The other piece in some of our K-12 offerings, we offer technical programs either through the career diploma program or through course choice with partnering with the private industry or vo-tech or community college and depending on where you go in the state, the quality varies. And so I want to learn where the areas are that are delivering high-quality programs in K-12 that are actually going to train someone to weld in a way that the company down the street is going to hire them to do that. And where is it happening? And how can you replicate that in other areas?
So one thing while I’m here I want to learn a little bit better is how that is happening here. I know there is a partnership with the local (school) district and Sowela (Technical Community College) and do some of that. I hear good things about that. I want to learn how that is working and see if there is a model to replicate in other areas.
Until we kind of bring that community college training into the K-12 math and critical thinking and student prep programs and bring industry in in both levels to make sure that the programs being delivered are reflective of the jobs available in that region, to me that’s one of our tops focuses — to really put that on steroids because over the next five or six years, a lot of these big projects are getting built and there will be a lot of construction jobs that come in because of it. That’s great. We’re going to see growth there.
But if we don’t do the little things now to fix the workforce, five or six years from now when the construction jobs go to the next project somewhere else, what’s left? We’ve got to have the workforce there not only to fill those new facilities, but also if we get this strong workforce, that’s going to be the attraction for some other boardroom somewhere else that’s looking to invest their dollars. They will come to Louisiana because we have the resources, we’ve got the infrastructure. If we put on top of that we now have the educated and qualified people to work in your facility, I think we’re unstoppable.
So the workforce thing is the number one issue and Southwest Louisiana is ground zero for that whole decision.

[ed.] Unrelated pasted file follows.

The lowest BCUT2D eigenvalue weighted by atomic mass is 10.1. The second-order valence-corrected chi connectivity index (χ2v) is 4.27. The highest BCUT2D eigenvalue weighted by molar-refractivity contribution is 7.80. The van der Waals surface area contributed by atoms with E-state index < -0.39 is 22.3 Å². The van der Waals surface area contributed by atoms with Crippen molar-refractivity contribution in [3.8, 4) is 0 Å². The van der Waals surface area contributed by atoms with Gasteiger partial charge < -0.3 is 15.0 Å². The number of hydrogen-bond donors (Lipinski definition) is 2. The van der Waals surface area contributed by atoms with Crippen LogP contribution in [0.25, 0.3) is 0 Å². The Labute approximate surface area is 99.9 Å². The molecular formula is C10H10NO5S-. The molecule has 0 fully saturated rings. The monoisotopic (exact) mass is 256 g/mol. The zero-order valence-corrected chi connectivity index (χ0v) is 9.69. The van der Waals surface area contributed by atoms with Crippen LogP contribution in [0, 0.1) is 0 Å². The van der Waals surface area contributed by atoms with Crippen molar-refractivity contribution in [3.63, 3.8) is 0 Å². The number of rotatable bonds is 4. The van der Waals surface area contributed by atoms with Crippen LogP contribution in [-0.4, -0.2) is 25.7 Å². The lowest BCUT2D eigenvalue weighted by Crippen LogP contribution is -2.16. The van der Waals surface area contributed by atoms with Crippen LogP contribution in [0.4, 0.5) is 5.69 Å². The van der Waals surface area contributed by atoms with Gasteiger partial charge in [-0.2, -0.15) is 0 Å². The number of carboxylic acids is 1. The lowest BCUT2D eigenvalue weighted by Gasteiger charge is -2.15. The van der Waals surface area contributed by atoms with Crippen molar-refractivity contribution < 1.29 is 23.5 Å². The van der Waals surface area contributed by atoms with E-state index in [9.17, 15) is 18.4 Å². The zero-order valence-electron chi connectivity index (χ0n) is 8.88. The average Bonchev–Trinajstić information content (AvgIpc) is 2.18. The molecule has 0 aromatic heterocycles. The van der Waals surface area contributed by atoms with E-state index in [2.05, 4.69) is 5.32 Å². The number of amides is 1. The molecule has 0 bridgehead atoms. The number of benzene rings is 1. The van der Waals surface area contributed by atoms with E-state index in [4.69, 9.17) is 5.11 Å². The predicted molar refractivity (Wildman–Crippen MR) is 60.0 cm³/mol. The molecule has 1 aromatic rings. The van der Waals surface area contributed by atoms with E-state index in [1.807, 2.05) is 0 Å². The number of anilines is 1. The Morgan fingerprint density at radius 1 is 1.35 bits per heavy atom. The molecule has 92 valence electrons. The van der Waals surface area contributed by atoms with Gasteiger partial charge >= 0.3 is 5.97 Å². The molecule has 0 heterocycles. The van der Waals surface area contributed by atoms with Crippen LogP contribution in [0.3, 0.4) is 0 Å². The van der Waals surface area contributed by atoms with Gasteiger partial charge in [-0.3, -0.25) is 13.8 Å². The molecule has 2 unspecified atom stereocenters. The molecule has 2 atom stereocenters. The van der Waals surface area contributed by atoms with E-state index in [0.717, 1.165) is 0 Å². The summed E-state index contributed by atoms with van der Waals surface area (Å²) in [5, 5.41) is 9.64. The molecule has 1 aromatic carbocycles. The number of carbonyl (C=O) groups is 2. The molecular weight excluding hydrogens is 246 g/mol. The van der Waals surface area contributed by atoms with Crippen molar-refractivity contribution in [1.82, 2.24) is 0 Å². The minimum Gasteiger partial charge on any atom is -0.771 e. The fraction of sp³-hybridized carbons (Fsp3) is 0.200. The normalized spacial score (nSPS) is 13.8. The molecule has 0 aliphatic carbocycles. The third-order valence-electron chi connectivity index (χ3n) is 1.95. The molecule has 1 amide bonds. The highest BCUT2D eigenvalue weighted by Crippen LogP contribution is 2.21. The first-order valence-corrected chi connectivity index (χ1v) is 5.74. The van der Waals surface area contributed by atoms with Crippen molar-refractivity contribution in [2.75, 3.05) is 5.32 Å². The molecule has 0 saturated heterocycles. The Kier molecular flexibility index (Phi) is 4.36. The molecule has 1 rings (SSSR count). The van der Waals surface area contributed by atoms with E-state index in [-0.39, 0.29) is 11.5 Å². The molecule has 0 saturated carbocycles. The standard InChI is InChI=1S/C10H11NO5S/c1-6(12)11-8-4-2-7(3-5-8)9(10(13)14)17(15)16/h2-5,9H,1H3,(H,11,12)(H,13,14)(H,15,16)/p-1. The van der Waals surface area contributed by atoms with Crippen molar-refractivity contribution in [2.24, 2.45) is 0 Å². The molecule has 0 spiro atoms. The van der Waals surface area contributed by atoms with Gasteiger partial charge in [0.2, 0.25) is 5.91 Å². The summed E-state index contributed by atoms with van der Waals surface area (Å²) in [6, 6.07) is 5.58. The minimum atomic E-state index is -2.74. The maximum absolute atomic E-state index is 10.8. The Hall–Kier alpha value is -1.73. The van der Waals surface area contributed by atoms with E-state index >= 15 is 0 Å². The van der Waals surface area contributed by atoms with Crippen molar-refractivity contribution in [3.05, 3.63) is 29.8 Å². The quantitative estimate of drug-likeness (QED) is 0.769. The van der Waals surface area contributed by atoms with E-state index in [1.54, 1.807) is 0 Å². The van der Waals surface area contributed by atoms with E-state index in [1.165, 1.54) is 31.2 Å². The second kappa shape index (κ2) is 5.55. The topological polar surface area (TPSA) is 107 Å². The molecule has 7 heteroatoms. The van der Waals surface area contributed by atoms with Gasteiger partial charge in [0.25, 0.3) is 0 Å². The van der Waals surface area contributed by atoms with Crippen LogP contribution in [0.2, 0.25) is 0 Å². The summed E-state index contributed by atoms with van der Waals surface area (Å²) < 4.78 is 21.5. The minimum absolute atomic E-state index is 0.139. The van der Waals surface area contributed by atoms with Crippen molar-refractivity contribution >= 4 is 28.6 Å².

American Press: We see industries push to train workers. The bigger question is how do we get these students to be trained through the door in the first place?
Waguespack: When you look at the high school dropouts that we always worry about, studies show second or third grade is where you lose them. If you start falling behind there they’ll drop out in high school. I think the same is true for the workforce. What will happen is if you have a kid in the seventh or eighth grade and they are starting to figure out, ‘‘Why am I taking this course? Why am I here? Is this a waste of time?’’ That’s the kind of group of kids you’ve got to try to touch and say, ‘‘If you go in and do this, here’s the job, here’s the salary, it’s there for the taking.’’
(Recently) we were at a facility outside of Baton Rouge that, it’s an ABC-run (Association Builders & Contractors) facility, that is training welding there in a way that the jobs in that area are hiring for. And so the Ascension (Parish) schools and the East Baton Rouge (Parish) schools are sending kids there in their buses for their elective courses. I went and talked to some of these kids and what they were saying was, ‘‘I know if I can get to Level 5 if I work hard for a year or a year-and-a-half. If I get to a Level 5 I know that I’m going to get a job down the road because they told me that and I’ve seen other people do it. I want that job because I want to be able to buy that house or that car and all that stuff.’’
A kid can wrap their head around that. It’s hard for a kid in the seventh or eighth or ninth grade to wrap their head around some arbitrary discussion about education and what it may lead to. If you come them and say, ‘‘Here’s a real path. Stick with us. Don’t dropout. We’re going to put you in an elective program where we’re going to bus you to this area, meet the guy here that is going to be hiring from this program. He says if you get to a Level 5 he’ll hire you.’’ That type of connecting the dots, I think, goes a lot way for those kids.
It’s quite a life. It’s feeling good about yourself.
Any organization that requires hard work, if you’re not explaining to the people that work there, what you’re trying to get to, what the goal is, what the steps are and what does it lead to. If you don’t understand that, they’re going to get tired of doing the hard work if they don’t see the bigger picture. If you’re doing yard work and you don’t see where it’s going, you are going to give up unless you understand what you are trying to do.
I think education is the same way. If you don’t make kids understand why you’re taking this course or why you have to learn this skill, why, if you have to learn math in a certain way through Common Core that will develop critical thinking. Why is that important?